Added sugars in the spotlightAdded sugars in the spotlight
One major (and somewhat controversial) change to the Nutrition Facts label is the declaration of "Added Sugars." FDA justified its addition due to the impact of "added sugars" on healthy dietary patterns and the overall impact on public health.
February 12, 2020
In May 2016, FDA passed two final rules mandating a new format for the Nutrition Facts label for packaged foods. The revision, the first in two decades, reflects updated scientific data related to nutrition and assists consumers in making better informed decisions regarding products they purchase.
One major (and somewhat controversial) change to the Nutrition Facts label is the declaration of "Added Sugars." FDA justified its addition due to the impact of "added sugars" on healthy dietary patterns and the overall impact on public health. Consumption of added sugars can make it difficult to stay within the recommended 2,000 calories a day and may replace nutrient-dense foods in the diet.
"Total sugars" refers to the sum of all free mono- and disaccharides in the product. An "added sugar" is any sugar added to a product during processing or any product that is "packaged as such" (for example, a bag of table sugar), and will include syrups, honey and sugars from concentrated fruit or vegetable juices in excess of what would be expected from the same volume of 100% fruit or vegetable juice of the same type.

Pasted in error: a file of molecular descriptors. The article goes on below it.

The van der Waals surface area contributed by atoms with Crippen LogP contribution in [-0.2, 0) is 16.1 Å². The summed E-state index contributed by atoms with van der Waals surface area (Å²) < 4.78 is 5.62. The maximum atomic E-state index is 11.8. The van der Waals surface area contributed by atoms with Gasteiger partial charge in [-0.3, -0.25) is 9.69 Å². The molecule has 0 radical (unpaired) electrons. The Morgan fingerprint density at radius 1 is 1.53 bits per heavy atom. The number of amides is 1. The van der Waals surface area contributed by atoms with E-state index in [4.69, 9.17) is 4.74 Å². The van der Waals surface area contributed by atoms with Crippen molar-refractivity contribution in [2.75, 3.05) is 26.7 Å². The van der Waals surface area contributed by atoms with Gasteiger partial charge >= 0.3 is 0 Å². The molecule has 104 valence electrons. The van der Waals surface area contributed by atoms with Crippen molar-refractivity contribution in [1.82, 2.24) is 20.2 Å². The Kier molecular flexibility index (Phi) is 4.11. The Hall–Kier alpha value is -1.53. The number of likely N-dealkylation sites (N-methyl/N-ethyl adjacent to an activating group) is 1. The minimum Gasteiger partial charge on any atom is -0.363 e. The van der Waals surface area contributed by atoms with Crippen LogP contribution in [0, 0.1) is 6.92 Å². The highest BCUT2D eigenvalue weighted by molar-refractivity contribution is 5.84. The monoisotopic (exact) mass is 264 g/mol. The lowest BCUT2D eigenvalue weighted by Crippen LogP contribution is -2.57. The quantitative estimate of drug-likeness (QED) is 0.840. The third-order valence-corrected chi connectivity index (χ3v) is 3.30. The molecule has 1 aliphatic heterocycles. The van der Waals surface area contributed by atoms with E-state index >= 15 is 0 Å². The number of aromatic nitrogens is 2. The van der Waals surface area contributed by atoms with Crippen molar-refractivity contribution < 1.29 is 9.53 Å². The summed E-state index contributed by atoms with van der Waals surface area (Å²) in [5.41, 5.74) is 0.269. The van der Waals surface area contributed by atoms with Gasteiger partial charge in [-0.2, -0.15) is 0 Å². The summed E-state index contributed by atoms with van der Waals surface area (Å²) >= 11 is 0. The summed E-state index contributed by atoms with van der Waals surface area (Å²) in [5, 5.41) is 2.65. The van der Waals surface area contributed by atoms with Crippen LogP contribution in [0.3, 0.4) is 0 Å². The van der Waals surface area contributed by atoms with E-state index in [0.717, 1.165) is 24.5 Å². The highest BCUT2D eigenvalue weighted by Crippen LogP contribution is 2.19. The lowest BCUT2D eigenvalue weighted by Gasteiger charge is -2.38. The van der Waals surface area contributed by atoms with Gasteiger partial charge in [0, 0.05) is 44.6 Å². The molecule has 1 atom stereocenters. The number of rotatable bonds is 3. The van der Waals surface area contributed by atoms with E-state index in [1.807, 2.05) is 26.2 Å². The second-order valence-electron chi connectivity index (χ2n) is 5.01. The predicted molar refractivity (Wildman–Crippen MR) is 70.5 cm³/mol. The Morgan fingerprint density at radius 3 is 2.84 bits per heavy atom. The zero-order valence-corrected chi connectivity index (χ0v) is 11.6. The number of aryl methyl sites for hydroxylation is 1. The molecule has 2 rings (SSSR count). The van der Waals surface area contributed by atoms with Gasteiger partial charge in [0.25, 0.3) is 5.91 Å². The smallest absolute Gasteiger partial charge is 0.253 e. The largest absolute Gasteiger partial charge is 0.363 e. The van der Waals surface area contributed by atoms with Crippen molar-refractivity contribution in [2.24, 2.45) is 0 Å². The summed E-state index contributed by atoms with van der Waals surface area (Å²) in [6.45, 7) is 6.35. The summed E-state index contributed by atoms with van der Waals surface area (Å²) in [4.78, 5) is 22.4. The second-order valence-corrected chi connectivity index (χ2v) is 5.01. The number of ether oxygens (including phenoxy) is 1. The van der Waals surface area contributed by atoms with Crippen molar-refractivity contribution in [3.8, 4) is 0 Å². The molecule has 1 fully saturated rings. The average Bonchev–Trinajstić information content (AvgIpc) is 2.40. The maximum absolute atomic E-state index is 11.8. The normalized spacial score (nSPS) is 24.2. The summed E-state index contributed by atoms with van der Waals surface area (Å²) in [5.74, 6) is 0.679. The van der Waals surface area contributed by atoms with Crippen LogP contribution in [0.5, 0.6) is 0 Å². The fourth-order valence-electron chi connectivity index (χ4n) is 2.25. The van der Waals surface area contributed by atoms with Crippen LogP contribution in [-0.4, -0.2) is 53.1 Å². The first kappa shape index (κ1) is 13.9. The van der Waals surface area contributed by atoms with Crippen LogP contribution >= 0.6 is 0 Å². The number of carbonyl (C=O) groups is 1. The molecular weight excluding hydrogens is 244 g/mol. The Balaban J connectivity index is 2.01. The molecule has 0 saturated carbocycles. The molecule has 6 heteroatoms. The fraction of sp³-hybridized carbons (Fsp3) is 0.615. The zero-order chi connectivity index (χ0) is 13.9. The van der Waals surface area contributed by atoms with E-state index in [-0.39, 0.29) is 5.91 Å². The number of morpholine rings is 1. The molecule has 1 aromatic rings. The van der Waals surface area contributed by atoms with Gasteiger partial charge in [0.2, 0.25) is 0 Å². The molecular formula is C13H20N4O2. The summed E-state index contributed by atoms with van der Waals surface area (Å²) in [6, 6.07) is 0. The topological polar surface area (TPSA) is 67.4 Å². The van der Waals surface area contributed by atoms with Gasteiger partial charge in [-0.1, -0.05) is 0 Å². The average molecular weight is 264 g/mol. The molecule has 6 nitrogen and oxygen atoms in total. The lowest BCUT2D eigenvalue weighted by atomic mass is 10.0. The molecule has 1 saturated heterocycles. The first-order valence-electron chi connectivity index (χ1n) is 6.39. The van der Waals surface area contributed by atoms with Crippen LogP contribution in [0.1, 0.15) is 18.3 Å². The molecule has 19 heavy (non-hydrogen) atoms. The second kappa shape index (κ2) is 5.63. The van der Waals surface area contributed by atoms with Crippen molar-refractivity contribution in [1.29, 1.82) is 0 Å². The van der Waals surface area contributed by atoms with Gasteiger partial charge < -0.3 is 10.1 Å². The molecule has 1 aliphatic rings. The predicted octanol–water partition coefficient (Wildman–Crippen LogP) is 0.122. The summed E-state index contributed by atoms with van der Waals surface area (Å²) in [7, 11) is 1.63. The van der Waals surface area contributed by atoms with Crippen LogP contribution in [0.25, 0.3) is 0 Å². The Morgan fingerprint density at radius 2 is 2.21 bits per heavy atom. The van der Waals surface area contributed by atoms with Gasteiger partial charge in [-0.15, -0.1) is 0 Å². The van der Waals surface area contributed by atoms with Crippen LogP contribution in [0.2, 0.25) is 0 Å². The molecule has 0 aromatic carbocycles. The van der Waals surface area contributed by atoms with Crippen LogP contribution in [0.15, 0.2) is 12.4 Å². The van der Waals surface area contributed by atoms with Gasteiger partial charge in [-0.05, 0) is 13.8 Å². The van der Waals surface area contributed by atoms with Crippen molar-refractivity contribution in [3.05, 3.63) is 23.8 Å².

Manufacturers are tasked with determining the amount of added sugars in a serving of their product and declaring it on the nutrition label. FDA has made allowances for sugars from certain types of ingredients to be omitted from the declaration: lactose present due to a milk ingredient, 100% fruit juice, dried whole fruit, fruit components of fruit spreads, along with some others.
For all manufacturers that make more than US$10 million in annual food sales, the deadline to comply with FDA’s new labeling rules passed as of Jan. 1, 2020. For companies that make less than $10 million a year, the deadline is Jan. 1, 2021. In light of the timing of the Farm Bill and subsequent changes to FDA's guidance, the agency has extended the deadline via enforcement discretion for companies producing the single ingredient sugars/syrups and cranberry products described in the final guidance document. These companies will have until July 1, 2021, to comply with the new nutrition labeling regulations, regardless of their sales or business size.
To read this article in full, check out the "Sugar and sodium reduction strategies" digital magazine.
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